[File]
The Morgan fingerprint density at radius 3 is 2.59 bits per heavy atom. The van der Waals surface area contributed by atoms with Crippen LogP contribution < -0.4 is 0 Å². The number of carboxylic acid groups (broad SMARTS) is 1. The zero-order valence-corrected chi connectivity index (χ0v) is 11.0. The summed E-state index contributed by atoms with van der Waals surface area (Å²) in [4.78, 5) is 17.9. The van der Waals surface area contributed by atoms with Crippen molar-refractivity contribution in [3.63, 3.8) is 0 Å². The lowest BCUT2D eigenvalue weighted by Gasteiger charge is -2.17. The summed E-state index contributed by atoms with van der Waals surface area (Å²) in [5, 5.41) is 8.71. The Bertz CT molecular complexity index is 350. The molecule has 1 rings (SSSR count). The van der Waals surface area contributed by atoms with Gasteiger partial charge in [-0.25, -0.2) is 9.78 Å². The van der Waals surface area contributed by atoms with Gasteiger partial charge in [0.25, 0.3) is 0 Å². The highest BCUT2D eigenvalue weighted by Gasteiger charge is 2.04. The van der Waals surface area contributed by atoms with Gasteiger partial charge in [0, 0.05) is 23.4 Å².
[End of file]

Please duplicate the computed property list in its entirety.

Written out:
The Morgan fingerprint density at radius 3 is 2.59 bits per heavy atom. The van der Waals surface area contributed by atoms with Crippen LogP contribution < -0.4 is 0 Å². The number of carboxylic acid groups (broad SMARTS) is 1. The zero-order valence-corrected chi connectivity index (χ0v) is 11.0. The summed E-state index contributed by atoms with van der Waals surface area (Å²) in [4.78, 5) is 17.9. The van der Waals surface area contributed by atoms with Crippen molar-refractivity contribution in [3.63, 3.8) is 0 Å². The lowest BCUT2D eigenvalue weighted by Gasteiger charge is -2.17. The summed E-state index contributed by atoms with van der Waals surface area (Å²) in [5, 5.41) is 8.71. The Bertz CT molecular complexity index is 350. The molecule has 1 rings (SSSR count). The van der Waals surface area contributed by atoms with Gasteiger partial charge in [-0.25, -0.2) is 9.78 Å². The van der Waals surface area contributed by atoms with Gasteiger partial charge in [0.25, 0.3) is 0 Å². The highest BCUT2D eigenvalue weighted by Gasteiger charge is 2.04. The van der Waals surface area contributed by atoms with Gasteiger partial charge in [0, 0.05) is 23.4 Å².